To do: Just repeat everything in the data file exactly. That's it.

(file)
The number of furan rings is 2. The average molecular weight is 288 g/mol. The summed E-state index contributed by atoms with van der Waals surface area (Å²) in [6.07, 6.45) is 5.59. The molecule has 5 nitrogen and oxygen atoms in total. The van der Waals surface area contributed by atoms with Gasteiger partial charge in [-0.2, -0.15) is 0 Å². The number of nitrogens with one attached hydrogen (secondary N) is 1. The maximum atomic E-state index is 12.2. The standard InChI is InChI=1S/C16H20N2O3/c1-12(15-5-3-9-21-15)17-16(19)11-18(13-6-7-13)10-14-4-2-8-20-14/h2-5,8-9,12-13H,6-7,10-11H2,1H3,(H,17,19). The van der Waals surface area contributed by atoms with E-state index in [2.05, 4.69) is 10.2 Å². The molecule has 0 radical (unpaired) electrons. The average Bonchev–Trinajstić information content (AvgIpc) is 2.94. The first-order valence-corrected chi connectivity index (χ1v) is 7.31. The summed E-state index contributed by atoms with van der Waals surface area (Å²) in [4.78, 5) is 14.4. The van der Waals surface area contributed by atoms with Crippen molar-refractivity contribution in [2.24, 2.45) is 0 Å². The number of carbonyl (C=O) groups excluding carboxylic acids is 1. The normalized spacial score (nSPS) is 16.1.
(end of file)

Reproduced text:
The number of furan rings is 2. The average molecular weight is 288 g/mol. The summed E-state index contributed by atoms with van der Waals surface area (Å²) in [6.07, 6.45) is 5.59. The molecule has 5 nitrogen and oxygen atoms in total. The van der Waals surface area contributed by atoms with Gasteiger partial charge in [-0.2, -0.15) is 0 Å². The number of nitrogens with one attached hydrogen (secondary N) is 1. The maximum atomic E-state index is 12.2. The standard InChI is InChI=1S/C16H20N2O3/c1-12(15-5-3-9-21-15)17-16(19)11-18(13-6-7-13)10-14-4-2-8-20-14/h2-5,8-9,12-13H,6-7,10-11H2,1H3,(H,17,19). The van der Waals surface area contributed by atoms with E-state index in [2.05, 4.69) is 10.2 Å². The molecule has 0 radical (unpaired) electrons. The average Bonchev–Trinajstić information content (AvgIpc) is 2.94. The first-order valence-corrected chi connectivity index (χ1v) is 7.31. The summed E-state index contributed by atoms with van der Waals surface area (Å²) in [4.78, 5) is 14.4. The van der Waals surface area contributed by atoms with Crippen molar-refractivity contribution in [2.24, 2.45) is 0 Å². The number of carbonyl (C=O) groups excluding carboxylic acids is 1. The normalized spacial score (nSPS) is 16.1.